Mexico is a lush nation, rich in subsoil – and yet it is a very poor nation: a state continually overwhelmed by riots, massacres by criminal gangs and rebel armies, with a weak and corrupt central government, which settles contentious issues by shooting at crowds. What unites the nation, even more than a nationalist foundation due to the eternal opposition to the American giant, is its pride in its energy independence, due to its exceptional gas and oil deposits. As the January 2017 riots showed, the fact that oil revenues are not redistributed among the people, but used to finance the federal public debt and the expensive toys of corrupt politicians, punctually brings the population to the streets, ready for anything, in a mixture of anger and despair.

Because Mexico is the country where control over oil has been “inseparable from the concept of nationhood” for almost two hundred years: a “political passion” rather than an economic one, transformed from a symbol of “domination and foreign interference” into a symbol of “pride, self-respect and independence”[1]. The Mayas, the Aztecs and even the Olmecs, 1500 years before Christ[2], had already discovered it (“surviving documents and other material evidence show that pre-Hispanic Mesoamerican peoples collected, processed and used bitumen for various purposes, such as decoration, sealing, waterproofing and as an adhesive”[3]), but soon after the invasion, the exploitation of the wells became the exclusive property of the Spanish Crown[4].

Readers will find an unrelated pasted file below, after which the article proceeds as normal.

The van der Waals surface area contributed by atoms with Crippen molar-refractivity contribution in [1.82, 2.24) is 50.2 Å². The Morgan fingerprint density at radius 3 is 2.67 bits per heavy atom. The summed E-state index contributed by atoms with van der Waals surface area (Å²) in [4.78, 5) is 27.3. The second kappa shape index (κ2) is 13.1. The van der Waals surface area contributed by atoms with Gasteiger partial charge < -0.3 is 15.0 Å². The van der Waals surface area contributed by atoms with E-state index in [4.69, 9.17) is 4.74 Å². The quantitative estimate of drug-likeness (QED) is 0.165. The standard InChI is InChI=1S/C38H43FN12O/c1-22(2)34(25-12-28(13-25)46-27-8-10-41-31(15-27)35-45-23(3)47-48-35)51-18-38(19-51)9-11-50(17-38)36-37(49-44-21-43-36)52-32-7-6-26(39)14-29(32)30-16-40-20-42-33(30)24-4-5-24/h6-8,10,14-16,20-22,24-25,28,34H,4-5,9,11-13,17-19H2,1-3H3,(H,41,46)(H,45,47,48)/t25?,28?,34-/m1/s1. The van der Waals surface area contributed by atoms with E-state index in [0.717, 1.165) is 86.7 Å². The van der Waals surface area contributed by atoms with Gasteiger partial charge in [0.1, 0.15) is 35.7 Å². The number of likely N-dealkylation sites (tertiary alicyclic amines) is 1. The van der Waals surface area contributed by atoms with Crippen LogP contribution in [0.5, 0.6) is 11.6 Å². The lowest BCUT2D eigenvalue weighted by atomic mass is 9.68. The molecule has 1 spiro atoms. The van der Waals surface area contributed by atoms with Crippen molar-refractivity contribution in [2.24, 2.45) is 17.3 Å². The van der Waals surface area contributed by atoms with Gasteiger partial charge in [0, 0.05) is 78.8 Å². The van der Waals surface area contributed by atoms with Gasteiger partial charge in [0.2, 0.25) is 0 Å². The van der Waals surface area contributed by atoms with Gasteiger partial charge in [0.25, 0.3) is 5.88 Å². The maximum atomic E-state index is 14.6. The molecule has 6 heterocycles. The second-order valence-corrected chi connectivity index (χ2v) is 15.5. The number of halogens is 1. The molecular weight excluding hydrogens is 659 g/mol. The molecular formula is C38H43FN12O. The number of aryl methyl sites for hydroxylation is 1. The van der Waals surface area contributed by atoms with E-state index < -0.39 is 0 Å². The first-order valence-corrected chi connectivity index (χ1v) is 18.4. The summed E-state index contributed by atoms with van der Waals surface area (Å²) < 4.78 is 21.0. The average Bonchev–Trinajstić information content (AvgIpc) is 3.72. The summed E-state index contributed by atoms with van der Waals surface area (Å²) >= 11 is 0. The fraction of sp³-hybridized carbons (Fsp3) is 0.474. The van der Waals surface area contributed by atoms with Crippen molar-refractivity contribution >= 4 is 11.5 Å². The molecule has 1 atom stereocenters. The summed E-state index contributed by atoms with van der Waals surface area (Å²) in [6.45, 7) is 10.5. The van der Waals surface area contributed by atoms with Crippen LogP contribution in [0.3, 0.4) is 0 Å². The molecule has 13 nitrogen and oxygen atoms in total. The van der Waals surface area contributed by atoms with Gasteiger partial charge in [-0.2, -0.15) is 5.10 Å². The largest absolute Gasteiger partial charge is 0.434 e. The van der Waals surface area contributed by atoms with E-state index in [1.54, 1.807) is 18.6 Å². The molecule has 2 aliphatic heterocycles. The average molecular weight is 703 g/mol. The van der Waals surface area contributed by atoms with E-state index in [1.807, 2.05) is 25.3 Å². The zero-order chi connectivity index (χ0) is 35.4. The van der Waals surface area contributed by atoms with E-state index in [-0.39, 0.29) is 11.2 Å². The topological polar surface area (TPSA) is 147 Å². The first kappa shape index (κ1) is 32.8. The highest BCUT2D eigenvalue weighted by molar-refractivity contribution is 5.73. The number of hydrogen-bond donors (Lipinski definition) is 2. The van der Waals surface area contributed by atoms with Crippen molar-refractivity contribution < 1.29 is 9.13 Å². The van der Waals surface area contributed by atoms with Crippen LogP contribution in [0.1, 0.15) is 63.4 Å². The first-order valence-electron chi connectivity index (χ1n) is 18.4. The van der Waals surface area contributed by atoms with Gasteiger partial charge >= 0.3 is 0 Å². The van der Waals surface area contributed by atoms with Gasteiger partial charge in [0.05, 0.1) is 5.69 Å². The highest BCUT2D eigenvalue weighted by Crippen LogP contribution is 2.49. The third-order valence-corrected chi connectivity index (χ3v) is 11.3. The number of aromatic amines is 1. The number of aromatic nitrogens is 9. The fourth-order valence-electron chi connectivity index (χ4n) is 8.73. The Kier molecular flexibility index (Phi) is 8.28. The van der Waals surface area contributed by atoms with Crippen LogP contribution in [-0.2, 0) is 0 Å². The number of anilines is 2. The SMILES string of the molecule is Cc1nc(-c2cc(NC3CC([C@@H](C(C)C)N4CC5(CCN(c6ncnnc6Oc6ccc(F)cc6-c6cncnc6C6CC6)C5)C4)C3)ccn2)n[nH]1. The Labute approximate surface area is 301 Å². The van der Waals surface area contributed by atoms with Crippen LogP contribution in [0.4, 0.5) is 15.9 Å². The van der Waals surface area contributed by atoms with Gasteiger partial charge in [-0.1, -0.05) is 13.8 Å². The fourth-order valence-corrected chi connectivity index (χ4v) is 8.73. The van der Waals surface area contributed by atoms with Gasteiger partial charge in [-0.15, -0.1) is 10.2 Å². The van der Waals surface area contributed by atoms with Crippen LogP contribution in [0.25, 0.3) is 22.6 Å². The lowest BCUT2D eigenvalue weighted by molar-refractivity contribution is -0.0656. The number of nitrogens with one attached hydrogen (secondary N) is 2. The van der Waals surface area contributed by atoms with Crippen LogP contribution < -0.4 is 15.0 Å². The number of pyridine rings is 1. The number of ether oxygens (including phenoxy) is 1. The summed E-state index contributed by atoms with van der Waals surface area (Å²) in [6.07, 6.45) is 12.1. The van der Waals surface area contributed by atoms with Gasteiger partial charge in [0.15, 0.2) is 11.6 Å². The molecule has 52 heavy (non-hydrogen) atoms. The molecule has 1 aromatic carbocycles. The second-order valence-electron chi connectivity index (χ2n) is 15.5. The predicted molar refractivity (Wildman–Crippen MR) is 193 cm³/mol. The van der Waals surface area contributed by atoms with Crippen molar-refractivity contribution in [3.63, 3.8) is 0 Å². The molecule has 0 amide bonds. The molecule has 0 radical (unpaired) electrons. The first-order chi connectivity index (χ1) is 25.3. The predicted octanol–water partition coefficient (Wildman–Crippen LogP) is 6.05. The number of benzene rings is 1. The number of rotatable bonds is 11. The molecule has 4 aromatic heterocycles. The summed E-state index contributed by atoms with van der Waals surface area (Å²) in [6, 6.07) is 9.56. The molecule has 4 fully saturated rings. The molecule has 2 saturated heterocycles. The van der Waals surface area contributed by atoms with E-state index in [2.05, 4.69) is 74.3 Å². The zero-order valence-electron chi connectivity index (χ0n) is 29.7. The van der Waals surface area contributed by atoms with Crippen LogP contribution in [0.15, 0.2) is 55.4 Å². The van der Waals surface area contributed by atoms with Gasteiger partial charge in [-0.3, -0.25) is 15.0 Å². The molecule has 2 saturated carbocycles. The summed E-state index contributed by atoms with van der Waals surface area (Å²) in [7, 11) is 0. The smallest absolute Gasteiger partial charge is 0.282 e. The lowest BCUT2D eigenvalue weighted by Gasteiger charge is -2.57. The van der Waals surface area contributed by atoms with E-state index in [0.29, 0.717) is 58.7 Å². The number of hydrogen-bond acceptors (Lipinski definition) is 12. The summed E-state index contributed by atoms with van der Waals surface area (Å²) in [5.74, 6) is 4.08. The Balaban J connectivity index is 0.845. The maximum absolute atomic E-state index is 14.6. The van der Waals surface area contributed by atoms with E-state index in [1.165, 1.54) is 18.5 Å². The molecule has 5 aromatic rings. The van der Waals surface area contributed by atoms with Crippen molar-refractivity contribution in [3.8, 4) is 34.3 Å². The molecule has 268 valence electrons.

Otherwise, the oil flooded the jungle with the so-called chapopoteras, “zones characterized by the presence of “eternal fires”, by others as “eyes of tar” or “black, viscous and fetid lagoons” and as “unpleasant thick swamps” where, if the animals had fallen, they would have died without remedy”[5] . The Aztecs used it against halitosis and in ritual practices[6], as an illuminant that protects against mosquitoes, and finally as a waterproofing agent for floors and walls[7]. Industrial exploitation began in 1884, under Mexican President Porfirio Diaz, with the first oil concessions voted by Congress to foreign companies, and was renewed in 1901[8].

The oil concessions were one of the triggers of a decade-long civil war, which became famous for the deeds of the rebel Emiliano Zapata, who fought for the nationalisation of the oil fields, the end of large landed estates and all the libertarian ideals of the peasant movements that arose and prospered during the years of dictatorship[9]. An iconic image taken up at the end of the 20th century by the Chiapas rebels, organised under the banner of the EZLN Zapatista Army of National Liberation[10].

PEMEX is born

The first oil well to be nationalised in 1938 – the El Ebano well, opened in 1902[11]